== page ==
Farmers and ranchers in Idaho still have time to be counted in the 2022 Census of Agriculture, according to a press release from the U.S. Department of Agriculture’s National Agricultural Statistics Service.
Although the original deadline for the agricultural census passed on Feb. 6, the statistics service will continue to accept completed census questionnaires throughout spring to ensure that Idaho farmers and ranchers are accounted for in the data.
“I can’t express my gratitude to those who have taken time out of their busy schedules to complete their census form, and also can’t emphasize enough the importance for all Idaho ag producers to take part in representing their industry,” Idaho State Statistician Ben Johnson said in the press release. “The data provided will be a valuable piece of history and will inform decisions that will help shape the future of American agriculture for the next five or six years.”
The statistics service has received over one million completed agricultural census questionnaires nationwide thus far, but only about 50% of Idaho producers have returned theirs, Johnson said.
Johnson told the Idaho Capital Sun that the new deadline is set for May 31.
Why is the Census of Agriculture important to Idaho?
The USDA statistics service is a source of comprehensive and impartial agriculture data for every state and county in the nation, according to the department website.
The statistics service sends a census questionnaire to every known producer in the country every five years, with the most recent one taking place in 2017, Johnson said.
The agricultural census questionnaire looks at the demographics of farmers and ranchers across Idaho, including questions about farm size, farm type, number of livestock and revenue.
According to the department website, the data is used to improve policy at the local, state and federal level including decisions about jobs, transportation, production practices, technology, marketing opportunities and farming programs.
Johnson said in an email that policies related to farm programs and funding, crop insurance rates, rural development and disaster assistance rely on the census data. Researchers at the University of Idaho Research and Extension also use the data to design projects and write grants to benefit farmers, according to the department website.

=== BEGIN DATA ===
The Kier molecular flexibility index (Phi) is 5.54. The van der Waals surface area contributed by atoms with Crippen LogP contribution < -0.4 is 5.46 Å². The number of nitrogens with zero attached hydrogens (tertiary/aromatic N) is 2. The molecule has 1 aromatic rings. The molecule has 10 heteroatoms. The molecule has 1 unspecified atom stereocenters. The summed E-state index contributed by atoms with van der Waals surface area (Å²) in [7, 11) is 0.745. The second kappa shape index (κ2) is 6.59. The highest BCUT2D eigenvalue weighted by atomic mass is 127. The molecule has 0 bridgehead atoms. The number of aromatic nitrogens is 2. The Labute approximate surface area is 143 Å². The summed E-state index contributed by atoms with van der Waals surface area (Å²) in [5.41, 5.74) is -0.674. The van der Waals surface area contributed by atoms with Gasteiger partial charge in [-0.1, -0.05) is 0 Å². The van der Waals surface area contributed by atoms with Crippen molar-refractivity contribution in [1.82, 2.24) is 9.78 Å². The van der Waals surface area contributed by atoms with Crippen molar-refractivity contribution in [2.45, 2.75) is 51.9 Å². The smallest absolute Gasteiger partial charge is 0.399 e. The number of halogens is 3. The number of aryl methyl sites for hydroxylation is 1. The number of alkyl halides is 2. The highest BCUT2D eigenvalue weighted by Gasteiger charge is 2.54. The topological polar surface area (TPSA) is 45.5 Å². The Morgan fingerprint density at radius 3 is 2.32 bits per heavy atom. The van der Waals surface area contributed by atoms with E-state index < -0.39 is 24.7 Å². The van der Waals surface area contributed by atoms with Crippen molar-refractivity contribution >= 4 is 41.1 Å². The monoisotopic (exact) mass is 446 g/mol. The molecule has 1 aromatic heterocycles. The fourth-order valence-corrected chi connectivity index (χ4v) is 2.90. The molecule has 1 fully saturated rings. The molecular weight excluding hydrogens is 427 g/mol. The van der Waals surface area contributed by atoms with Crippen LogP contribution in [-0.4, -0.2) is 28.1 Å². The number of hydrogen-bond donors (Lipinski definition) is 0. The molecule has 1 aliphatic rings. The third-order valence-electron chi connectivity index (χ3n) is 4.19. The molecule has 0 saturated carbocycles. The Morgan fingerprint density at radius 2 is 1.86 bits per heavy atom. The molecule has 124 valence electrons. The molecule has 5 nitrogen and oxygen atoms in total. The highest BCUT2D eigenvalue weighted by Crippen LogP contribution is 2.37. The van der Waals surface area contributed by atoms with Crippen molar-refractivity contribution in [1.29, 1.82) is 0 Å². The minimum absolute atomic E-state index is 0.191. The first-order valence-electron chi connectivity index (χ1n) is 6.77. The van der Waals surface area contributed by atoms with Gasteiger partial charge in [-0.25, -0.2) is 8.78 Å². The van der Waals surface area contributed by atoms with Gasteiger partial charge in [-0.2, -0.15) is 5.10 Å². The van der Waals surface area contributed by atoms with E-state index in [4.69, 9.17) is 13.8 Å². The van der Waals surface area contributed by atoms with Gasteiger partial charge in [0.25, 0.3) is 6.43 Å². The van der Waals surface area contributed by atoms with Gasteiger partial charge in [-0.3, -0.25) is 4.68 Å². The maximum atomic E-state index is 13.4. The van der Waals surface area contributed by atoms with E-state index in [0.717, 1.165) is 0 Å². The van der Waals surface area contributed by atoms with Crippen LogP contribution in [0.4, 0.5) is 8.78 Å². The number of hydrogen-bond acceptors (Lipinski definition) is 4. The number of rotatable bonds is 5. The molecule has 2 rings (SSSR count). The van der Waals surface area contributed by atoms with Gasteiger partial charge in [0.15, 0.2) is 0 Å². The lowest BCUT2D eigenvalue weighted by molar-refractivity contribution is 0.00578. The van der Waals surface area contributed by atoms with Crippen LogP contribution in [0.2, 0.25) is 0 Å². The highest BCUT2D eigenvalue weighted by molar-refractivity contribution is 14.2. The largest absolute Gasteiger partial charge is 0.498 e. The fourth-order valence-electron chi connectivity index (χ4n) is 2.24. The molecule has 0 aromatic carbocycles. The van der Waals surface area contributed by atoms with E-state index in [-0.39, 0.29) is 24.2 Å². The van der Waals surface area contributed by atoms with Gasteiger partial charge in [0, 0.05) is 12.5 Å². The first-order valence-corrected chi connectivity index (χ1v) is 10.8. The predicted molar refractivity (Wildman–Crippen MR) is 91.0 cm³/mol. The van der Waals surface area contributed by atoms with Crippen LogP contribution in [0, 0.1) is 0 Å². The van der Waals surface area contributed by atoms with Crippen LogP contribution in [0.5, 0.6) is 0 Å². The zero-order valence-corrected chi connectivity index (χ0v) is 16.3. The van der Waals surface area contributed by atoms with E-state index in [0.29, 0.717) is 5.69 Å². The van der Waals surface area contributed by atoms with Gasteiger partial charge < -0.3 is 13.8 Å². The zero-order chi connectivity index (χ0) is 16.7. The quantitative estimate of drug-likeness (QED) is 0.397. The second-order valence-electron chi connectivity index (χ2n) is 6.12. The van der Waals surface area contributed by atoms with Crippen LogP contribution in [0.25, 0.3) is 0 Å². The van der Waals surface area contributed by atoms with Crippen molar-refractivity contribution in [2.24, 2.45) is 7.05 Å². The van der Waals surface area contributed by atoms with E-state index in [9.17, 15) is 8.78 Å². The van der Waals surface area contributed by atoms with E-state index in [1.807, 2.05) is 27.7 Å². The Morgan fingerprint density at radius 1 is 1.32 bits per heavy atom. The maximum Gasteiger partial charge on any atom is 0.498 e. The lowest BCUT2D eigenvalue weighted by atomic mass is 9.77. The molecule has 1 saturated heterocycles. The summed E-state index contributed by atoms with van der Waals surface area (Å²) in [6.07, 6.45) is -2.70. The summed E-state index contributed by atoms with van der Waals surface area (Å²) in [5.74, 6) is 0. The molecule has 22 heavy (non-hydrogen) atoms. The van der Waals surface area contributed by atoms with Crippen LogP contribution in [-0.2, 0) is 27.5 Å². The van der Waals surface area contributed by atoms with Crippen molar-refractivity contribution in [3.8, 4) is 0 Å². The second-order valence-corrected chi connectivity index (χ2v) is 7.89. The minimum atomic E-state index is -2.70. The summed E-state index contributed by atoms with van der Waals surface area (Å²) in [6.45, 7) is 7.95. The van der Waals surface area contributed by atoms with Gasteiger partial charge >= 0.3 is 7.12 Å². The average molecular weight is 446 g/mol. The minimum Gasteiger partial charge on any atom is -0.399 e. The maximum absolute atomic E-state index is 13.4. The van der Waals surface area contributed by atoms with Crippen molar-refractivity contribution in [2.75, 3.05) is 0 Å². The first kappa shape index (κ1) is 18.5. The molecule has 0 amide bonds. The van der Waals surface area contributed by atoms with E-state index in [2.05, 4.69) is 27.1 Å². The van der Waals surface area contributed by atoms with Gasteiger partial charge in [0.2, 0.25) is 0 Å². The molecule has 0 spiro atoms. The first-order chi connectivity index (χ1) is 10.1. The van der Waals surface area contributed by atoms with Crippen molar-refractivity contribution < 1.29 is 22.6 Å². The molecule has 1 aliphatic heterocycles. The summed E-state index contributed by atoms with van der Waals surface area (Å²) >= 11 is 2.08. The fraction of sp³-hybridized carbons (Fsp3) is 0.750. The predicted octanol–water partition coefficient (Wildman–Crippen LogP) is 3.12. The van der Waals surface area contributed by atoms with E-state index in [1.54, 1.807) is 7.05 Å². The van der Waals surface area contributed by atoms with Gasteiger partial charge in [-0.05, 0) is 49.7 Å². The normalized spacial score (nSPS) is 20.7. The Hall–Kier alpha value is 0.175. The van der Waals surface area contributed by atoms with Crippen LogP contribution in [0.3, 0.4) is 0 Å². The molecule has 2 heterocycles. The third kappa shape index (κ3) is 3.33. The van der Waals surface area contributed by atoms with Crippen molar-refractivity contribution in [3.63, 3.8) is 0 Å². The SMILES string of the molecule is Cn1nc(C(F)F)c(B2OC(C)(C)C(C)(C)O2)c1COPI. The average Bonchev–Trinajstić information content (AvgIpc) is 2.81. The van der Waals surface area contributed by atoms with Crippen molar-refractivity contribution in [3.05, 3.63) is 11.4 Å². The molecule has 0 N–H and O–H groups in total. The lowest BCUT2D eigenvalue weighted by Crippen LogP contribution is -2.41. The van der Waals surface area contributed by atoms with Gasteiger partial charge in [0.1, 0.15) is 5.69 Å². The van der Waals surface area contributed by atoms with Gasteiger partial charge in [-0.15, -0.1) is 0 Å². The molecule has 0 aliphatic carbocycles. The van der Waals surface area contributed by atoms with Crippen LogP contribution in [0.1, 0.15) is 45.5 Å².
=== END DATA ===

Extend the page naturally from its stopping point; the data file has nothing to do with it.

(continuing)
The statistics service plans to release the data in early 2024.
Who should take the agricultural census?
The agricultural statistics service defines farms as any place that produced and sold, or normally would have produced and sold at least $1,000 of agricultural products in the census year. This includes ranches with thousands of acres, backyard hobby farms and urban gardens.
The USDA asks that everyone who received an agricultural census form to respond. Even if an individual or business did not farm in 2022, the USDA asks individuals or businesses who received a census form to respond and the USDA will update its records.
Census responses are confidential, and the survey takes between a few minutes to two hours to complete, according to the statistics service website.
The statistics service will continue to follow up with Idaho producers through the spring with mailings, phone calls and personal visits. Farmers and ranchers are encouraged to complete their census online at agcounts.usda.gov or by mail as soon as possible.
To learn more about the 2022 Census of Agriculture, visit the USDA website. Producers and other data users can access frequently asked questions on the website including past agricultural census data and special study information.
For highlights of the census data and the latest information, follow the USDA agricultural statistics service on Twitter.